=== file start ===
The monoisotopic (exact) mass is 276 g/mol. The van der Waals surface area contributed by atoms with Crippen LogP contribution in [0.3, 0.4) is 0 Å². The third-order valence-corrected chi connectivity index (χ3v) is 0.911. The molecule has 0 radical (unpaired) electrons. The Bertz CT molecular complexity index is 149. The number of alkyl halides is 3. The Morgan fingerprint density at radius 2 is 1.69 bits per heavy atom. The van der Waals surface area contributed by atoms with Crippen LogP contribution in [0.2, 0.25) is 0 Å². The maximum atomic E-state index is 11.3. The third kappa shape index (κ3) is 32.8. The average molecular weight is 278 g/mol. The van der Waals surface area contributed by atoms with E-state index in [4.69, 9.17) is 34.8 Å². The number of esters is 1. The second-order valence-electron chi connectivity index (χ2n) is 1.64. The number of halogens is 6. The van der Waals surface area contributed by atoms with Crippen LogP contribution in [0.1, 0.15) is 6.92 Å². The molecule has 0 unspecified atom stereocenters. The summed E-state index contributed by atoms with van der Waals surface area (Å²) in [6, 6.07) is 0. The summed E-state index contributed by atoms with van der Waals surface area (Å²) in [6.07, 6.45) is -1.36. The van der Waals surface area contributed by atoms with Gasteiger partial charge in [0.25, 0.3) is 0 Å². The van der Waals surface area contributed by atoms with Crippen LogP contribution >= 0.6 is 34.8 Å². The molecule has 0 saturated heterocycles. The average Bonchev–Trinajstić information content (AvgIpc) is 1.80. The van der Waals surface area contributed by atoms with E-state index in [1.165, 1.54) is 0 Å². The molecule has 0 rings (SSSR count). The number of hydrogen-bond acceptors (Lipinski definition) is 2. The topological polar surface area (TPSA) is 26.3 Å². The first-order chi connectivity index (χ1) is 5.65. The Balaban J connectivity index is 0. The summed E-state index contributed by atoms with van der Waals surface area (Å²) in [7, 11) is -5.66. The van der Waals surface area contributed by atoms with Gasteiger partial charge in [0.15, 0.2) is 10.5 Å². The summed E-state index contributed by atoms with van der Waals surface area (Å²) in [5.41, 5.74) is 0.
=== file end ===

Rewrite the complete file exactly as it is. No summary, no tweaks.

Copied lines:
The monoisotopic (exact) mass is 276 g/mol. The van der Waals surface area contributed by atoms with Crippen LogP contribution in [0.3, 0.4) is 0 Å². The third-order valence-corrected chi connectivity index (χ3v) is 0.911. The molecule has 0 radical (unpaired) electrons. The Bertz CT molecular complexity index is 149. The number of alkyl halides is 3. The Morgan fingerprint density at radius 2 is 1.69 bits per heavy atom. The van der Waals surface area contributed by atoms with Crippen LogP contribution in [0.2, 0.25) is 0 Å². The maximum atomic E-state index is 11.3. The third kappa shape index (κ3) is 32.8. The average molecular weight is 278 g/mol. The van der Waals surface area contributed by atoms with E-state index in [4.69, 9.17) is 34.8 Å². The number of esters is 1. The second-order valence-electron chi connectivity index (χ2n) is 1.64. The number of halogens is 6. The van der Waals surface area contributed by atoms with Crippen LogP contribution in [0.1, 0.15) is 6.92 Å². The molecule has 0 unspecified atom stereocenters. The summed E-state index contributed by atoms with van der Waals surface area (Å²) in [6, 6.07) is 0. The summed E-state index contributed by atoms with van der Waals surface area (Å²) in [6.07, 6.45) is -1.36. The van der Waals surface area contributed by atoms with Gasteiger partial charge in [0.25, 0.3) is 0 Å². The van der Waals surface area contributed by atoms with Crippen LogP contribution >= 0.6 is 34.8 Å². The molecule has 0 saturated heterocycles. The average Bonchev–Trinajstić information content (AvgIpc) is 1.80. The van der Waals surface area contributed by atoms with E-state index in [1.165, 1.54) is 0 Å². The molecule has 0 rings (SSSR count). The number of hydrogen-bond acceptors (Lipinski definition) is 2. The topological polar surface area (TPSA) is 26.3 Å². The first-order chi connectivity index (χ1) is 5.65. The Balaban J connectivity index is 0. The summed E-state index contributed by atoms with van der Waals surface area (Å²) in [7, 11) is -5.66. The van der Waals surface area contributed by atoms with Gasteiger partial charge in [0.15, 0.2) is 10.5 Å². The summed E-state index contributed by atoms with van der Waals surface area (Å²) in [5.41, 5.74) is 0.